The Hard Sell

During the Depression, advertisers began using the hard sell on radio.

The hard sell advertising strategy emphasized “reasons why” to buy, product claims, and hyperbole. Hard sell advertisers repeated everything in case consumers couldn’t understand, treating advertising as an education about the product. In this Rinso ad, note the number of product claims or “reasons why” to buy. If one reason doesn’t convince, maybe the next one will!

Hard sells ad listed many "reasons why" to buy and provided product information

Hard sells ad listed many “reasons why” to buy and provided product information

Blackett-Sample-Hummert‘s Soap Opera Factory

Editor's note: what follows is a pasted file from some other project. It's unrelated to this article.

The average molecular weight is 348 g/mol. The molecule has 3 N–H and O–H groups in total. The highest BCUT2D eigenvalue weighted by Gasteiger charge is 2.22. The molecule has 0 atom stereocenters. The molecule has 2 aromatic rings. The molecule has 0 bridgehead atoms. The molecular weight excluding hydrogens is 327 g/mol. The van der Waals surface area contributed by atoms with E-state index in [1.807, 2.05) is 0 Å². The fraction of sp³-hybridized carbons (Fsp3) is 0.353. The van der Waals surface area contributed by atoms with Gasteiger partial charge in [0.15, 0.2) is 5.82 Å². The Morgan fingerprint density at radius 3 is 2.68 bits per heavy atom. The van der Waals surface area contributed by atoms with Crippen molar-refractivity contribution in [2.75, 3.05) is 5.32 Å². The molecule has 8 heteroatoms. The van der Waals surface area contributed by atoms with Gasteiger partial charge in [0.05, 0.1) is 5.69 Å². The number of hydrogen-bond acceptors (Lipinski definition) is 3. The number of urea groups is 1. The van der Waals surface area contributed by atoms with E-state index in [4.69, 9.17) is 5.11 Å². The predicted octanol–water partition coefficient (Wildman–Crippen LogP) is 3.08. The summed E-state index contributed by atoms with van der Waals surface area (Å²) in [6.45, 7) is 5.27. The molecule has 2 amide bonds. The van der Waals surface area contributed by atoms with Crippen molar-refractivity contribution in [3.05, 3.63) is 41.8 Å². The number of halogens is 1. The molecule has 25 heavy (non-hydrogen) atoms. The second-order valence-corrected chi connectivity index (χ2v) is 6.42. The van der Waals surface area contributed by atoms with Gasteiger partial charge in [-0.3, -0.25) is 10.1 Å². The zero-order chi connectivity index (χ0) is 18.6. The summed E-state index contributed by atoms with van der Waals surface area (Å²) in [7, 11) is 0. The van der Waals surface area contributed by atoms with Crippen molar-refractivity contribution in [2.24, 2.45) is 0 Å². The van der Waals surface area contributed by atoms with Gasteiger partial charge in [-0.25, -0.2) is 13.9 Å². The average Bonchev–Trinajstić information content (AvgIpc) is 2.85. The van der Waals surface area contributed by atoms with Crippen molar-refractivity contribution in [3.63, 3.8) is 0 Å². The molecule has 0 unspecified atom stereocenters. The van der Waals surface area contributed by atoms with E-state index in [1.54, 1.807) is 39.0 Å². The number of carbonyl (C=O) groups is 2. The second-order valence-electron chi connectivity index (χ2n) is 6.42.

The B-S-H agency believed in the hard sell, and so they designed ads and radio programs to fit the hard sell strategy. In this trade ad, B-S-H explains how they focus on product sales in their radio programming for clients such as Procter & Gamble and American Home Products. B-S-H produced  soap operas, such as Ma Perkins, Just Plain Bill, The Romance of Helen Trent, Stella Dallas, that were longwinded, repetitive, and hyperbolic, just like their advertising.

IF

B-S-H produced dozens of daytime soap operas, such as Ma Perkins, Stella Dallas, Just Plain Bill, Romance of Helen Trent

Here’s an example of a B-S-H hard sell radio commercial for Procter & Gamble’s Oxydol laundry soap–long, repetitive, full of product claims and references to science–the announcer spells out the product name just in case the listeners can’t grasp the brand name.

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